Along with the AI robot, the movie featured actress Shanna Lea who played Olivia Scanie. “During the pandemic, it was awesome to get back to an acting project. I enjoyed how it all came together. Technology is great when it works and this was brilliantly done,” says Lea.
Since Lea was at the other end of the globe, she had to film herself and share it with the director virtually. One such shot had her cat, Tabari, accidentally walk into the frame — a scene Babu decided to keep in the film as well as incorporate a cat’s shriek to the audio in post-production to intensify the panic and chaos of the scene.
Alongside Sherlock and Lea was actor Michael Marshall (playing Edward Wayne) who had worked with Babu in a previous film, A Candle in the Dark, but the experience was still new to him. “The way we shot was very different from when we last collaborated. One thing that hasn’t changed though is Babu’s passion for his films. As an actor, I feed off the director’s energy to inspire my roles,” Marshall says.
Filmed with no budget, the team also had to find creative solutions to the challenges that arose. Kristian Mitsku and Alana McLeod contributed to the film as cinematographers and makeup artists; thus, they used leftover items from their kitchen to design and film scenes.
“We had loads of fun filming a bloody scene but when you see where it fits into the whole film, there is a mood shift,” Mitsku comments.
Kevin Juarez uses Shepard tones in the sound design “to create an illusion of rising tension that never recedes, to match the story because it’s all about pursuit, one that is frightening because the AI can see almost everything.”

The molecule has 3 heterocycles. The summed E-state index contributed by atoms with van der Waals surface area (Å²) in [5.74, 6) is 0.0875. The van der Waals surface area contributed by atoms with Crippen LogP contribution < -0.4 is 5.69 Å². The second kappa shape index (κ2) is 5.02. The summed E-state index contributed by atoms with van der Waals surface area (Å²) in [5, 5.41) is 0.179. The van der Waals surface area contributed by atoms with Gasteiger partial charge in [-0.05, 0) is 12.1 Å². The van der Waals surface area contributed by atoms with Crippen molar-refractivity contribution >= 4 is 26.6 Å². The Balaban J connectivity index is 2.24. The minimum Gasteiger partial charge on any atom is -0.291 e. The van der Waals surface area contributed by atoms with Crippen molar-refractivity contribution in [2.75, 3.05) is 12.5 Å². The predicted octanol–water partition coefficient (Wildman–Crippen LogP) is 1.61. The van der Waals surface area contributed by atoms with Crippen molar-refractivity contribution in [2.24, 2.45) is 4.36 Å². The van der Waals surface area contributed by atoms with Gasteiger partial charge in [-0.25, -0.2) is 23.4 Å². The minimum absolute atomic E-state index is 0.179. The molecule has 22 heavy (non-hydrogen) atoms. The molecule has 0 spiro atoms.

Jordan Koziej’s musical score improved on a lot of cues from the first film to “show continuity, with some growth, while making some tracks for the new characters as well.”
Mario David’s editing controlled what piece of information to reveal and when. The intention was to “heighten the impact of the narrative since there were two text conversations happening simultaneously in the film.”
Due to this experimental formatting, however, some viewers may find it difficult to engage with the film emotionally. At times, the narrative may also seem to be obsessed with its method of presentation, rather than focusing on the whole—factors that could take you out of the film, as echoed by McGowan.
Although the film talks about a futuristic possibility, it contains current dimensions as well. The film begins with showing its support to Missing and Murdered Indigenous women (MMIW), a social cause to increase awareness about the violence experienced by indigenous women.
Babu says: “Although I did not plan on making a film about it, when I was doing my research on victims of serial killings, I noticed that indigenous women were overrepresented even though they are a minority. I decided that it would be fitting if I can use this platform to do a small part in raising awareness about the cause. Even if a single person learns about the issue through this film, I would be all the more delighted”.
Babu was candid about the series’ future detailing three more films are to be produced. What would Sherlock do next? Will it raise eyebrows or excite people about where we are heading with technology in The InTEXTigator 3?
Copyright© 2020 by Eduardo Rodriguez